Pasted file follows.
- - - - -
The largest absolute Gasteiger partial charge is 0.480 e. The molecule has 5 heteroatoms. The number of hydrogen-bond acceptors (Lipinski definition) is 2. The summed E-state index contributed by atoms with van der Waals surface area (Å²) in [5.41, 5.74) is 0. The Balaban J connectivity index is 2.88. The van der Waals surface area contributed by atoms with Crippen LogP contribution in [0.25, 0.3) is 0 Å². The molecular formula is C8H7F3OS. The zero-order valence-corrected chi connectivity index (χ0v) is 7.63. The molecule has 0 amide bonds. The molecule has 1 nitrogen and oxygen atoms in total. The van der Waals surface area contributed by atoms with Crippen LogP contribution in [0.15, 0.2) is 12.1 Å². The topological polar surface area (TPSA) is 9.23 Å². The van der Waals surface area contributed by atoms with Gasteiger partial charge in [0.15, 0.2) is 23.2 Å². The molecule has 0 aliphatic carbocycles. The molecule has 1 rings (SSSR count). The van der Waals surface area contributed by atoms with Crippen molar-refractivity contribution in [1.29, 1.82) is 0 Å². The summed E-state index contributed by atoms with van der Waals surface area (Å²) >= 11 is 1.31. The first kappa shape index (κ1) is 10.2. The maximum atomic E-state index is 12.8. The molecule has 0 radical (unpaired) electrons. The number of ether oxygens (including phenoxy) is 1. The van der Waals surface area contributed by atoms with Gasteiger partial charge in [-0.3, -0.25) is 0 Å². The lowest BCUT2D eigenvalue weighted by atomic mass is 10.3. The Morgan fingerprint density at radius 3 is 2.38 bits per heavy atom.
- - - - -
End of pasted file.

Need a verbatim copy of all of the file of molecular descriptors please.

The largest absolute Gasteiger partial charge is 0.480 e. The molecule has 5 heteroatoms. The number of hydrogen-bond acceptors (Lipinski definition) is 2. The summed E-state index contributed by atoms with van der Waals surface area (Å²) in [5.41, 5.74) is 0. The Balaban J connectivity index is 2.88. The van der Waals surface area contributed by atoms with Crippen LogP contribution in [0.25, 0.3) is 0 Å². The molecular formula is C8H7F3OS. The zero-order valence-corrected chi connectivity index (χ0v) is 7.63. The molecule has 0 amide bonds. The molecule has 1 nitrogen and oxygen atoms in total. The van der Waals surface area contributed by atoms with Crippen LogP contribution in [0.15, 0.2) is 12.1 Å². The topological polar surface area (TPSA) is 9.23 Å². The van der Waals surface area contributed by atoms with Gasteiger partial charge in [0.15, 0.2) is 23.2 Å². The molecule has 0 aliphatic carbocycles. The molecule has 1 rings (SSSR count). The van der Waals surface area contributed by atoms with Crippen molar-refractivity contribution in [1.29, 1.82) is 0 Å². The summed E-state index contributed by atoms with van der Waals surface area (Å²) >= 11 is 1.31. The first kappa shape index (κ1) is 10.2. The maximum atomic E-state index is 12.8. The molecule has 0 radical (unpaired) electrons. The number of ether oxygens (including phenoxy) is 1. The van der Waals surface area contributed by atoms with Gasteiger partial charge in [-0.3, -0.25) is 0 Å². The lowest BCUT2D eigenvalue weighted by atomic mass is 10.3. The Morgan fingerprint density at radius 3 is 2.38 bits per heavy atom.